“I’m delighted by the favorable consideration given to Naugatuck’s application for school construction funding because parts of the building are now more than 50 years old and the entire building will benefit from improved energy efficiency,” Senator Crisco said. “I know how much the administration, faculty, and students are looking forward to having like-new facilities and I’m confident Naugatuck taxpayers will appreciate news about this significant state grant.”
Senators Crisco and Hartley said funding for the construction project at Naugatuck High School was approved at a generous 74.6 percent reimbursement rate. That means the state will cover almost $58.5 million of the nearly $78 million cost of the planned renovation and alteration.
Loudoun officials consider changing school site review process
Caitlin Gibson, Washington Post
June 14, 2013
In the coming weeks, Loudoun County officials will consider changing the long-standing process used to find sites for new public schools — and decide whether public hearings will remain a required part of every review.
That prospect has drawn a sharp response from some residents and representatives of Loudoun’s western districts who worry that the public would lose its voice in critical development decisions.
The Board of Supervisors voted, 7 to 2, at its June 5 meeting to consider amending the county zoning ordinance, which now requires the proposed sites of all new public schools to undergo what’s called a “special exception” review, a process that involves a comprehensive look at whether a site meets the standards required by law and also takes the public’s response to the proposed location into consideration.
County officials will now examine whether building schools should be considered “by right” use of land in many zoning districts, meaning that they would be allowed in those areas without the need for a special permit. In those circumstances, proposed school sites would not necessarily be the subject of a public hearing before receiving approval.
The possibility of changing the process was first raised last year by the county’s Joint Board of Supervisors and School Board Committee. A presentation by the committee included concerns about the high cost and low speed of subjecting all school sites to the special-exception process, especially in a county where the student population continues to rise steadily and new schools are urgently needed, officials said.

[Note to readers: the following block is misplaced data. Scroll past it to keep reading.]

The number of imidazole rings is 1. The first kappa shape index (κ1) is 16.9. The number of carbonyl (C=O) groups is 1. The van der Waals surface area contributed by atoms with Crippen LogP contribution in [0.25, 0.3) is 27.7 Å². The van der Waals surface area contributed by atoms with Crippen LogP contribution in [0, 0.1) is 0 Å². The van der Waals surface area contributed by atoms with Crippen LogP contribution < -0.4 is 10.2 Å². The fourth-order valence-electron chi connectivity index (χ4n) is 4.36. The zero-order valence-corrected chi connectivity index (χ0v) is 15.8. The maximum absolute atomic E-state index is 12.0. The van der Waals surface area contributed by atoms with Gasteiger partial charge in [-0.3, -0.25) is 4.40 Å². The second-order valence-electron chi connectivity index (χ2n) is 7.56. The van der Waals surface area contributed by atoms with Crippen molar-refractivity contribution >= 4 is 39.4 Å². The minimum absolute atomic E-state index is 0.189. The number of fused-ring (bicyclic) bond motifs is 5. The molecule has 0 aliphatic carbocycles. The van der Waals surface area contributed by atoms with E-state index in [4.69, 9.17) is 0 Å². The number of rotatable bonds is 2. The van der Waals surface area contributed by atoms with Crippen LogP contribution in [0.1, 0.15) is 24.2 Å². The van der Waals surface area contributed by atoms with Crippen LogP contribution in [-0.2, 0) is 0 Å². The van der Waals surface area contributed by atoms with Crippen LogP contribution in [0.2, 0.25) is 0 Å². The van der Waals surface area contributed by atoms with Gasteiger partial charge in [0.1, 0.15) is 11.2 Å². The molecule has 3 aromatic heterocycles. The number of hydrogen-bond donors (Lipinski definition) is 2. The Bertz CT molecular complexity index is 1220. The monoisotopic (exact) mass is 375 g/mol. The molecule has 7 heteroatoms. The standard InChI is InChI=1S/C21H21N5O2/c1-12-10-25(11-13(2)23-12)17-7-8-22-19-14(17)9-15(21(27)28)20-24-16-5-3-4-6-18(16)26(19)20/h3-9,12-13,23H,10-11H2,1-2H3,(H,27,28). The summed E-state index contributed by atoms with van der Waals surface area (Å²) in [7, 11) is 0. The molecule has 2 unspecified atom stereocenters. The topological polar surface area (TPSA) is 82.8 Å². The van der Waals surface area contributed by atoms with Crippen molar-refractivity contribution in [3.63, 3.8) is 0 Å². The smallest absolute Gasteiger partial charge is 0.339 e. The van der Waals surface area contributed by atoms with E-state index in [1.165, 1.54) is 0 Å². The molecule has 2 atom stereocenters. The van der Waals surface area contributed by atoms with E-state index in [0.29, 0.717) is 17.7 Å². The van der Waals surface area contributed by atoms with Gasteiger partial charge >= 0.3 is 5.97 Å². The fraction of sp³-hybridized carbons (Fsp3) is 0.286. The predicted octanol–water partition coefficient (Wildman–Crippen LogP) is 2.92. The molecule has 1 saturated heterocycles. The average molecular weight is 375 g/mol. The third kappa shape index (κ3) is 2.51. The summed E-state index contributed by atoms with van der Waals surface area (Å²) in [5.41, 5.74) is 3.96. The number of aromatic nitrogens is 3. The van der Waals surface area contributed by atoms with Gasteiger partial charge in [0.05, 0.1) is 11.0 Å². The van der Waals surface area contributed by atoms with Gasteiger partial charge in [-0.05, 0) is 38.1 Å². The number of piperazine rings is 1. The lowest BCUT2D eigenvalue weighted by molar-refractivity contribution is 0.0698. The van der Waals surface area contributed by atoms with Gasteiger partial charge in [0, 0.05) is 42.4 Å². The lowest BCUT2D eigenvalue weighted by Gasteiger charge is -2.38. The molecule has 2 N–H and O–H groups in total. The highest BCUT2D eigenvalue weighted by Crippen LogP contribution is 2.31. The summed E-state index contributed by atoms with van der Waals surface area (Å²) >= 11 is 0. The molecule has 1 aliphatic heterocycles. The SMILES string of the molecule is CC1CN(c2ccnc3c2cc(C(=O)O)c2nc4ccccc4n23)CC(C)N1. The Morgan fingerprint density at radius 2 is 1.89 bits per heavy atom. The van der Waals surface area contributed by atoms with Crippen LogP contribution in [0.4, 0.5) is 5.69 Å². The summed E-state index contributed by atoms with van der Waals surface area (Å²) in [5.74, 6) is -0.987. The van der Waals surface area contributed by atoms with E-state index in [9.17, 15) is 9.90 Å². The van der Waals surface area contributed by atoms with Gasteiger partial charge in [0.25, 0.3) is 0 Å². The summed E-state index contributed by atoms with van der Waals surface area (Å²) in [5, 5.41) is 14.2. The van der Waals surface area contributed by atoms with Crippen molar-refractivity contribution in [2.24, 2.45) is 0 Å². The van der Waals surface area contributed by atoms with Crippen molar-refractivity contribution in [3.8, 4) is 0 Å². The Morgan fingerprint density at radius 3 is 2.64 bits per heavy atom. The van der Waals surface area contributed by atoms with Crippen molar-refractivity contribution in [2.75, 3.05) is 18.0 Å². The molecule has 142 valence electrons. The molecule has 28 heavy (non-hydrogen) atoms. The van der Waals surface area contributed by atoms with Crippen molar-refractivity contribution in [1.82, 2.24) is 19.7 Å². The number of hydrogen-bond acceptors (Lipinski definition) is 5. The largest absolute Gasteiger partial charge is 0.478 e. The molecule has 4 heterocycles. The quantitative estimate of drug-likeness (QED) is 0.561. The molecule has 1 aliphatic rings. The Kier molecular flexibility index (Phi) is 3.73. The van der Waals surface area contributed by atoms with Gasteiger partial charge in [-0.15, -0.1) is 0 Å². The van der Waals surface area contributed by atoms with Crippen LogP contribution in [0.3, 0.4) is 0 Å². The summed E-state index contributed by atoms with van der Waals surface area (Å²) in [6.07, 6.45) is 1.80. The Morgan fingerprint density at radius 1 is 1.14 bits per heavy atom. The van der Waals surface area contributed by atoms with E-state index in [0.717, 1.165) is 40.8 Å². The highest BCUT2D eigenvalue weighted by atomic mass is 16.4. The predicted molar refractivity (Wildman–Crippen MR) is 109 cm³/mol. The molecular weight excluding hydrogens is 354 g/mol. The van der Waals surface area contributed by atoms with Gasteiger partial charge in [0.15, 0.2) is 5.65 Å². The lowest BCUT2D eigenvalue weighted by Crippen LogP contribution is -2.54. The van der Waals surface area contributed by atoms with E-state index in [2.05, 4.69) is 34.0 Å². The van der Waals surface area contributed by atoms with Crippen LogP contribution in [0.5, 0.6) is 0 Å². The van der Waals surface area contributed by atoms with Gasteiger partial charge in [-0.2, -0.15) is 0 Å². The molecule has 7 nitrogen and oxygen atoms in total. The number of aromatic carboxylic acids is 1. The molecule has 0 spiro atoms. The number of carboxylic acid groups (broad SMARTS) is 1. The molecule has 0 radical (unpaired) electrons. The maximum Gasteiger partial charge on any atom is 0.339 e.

Students, teachers say final goodbye as seven Sacramento schools close
Loretta Kalb, The Sacramento Bee
June 14, 2013
-- Hundreds of students at Clayton B. Wire Elementary gathered on the softball field Thursday for the last goodbye of the Sacramento City Unified School District campus.
The students buried under home plate a time capsule bearing stories of their school memories from the past year and their hopes for the future.
"It's an emotional day for all of us," principal Bao Moua told the children as the writings were collected. "This is the final last day."
Thursday marked the end of the academic year for all 80 schools in the district, including 56 campuses that serve elementary school students.
Seven of the elementary schools, however, are shutting down for good: Clayton B. Wire, Washington, Collis P. Huntington, Fruit Ridge, Joseph Bonnheim, Mark Hopkins and Maple.
The closures, tied to falling enrollment, will save the district about $1.1 million and help close a $5.6 million shortfall projected for the upcoming budget year.
In the fall, about 2,300 students will attend other campuses, many of them farther from their homes.
In a last-ditch move, a dozen students and their parents filed a lawsuit Monday asking the Sacramento-based U.S. District Court to block the district from shutting down the seven campuses.
They allege that the district illegally targeted the schools in neighborhoods with high concentrations of minority and low-income students who lack the political power of families in more affluent areas.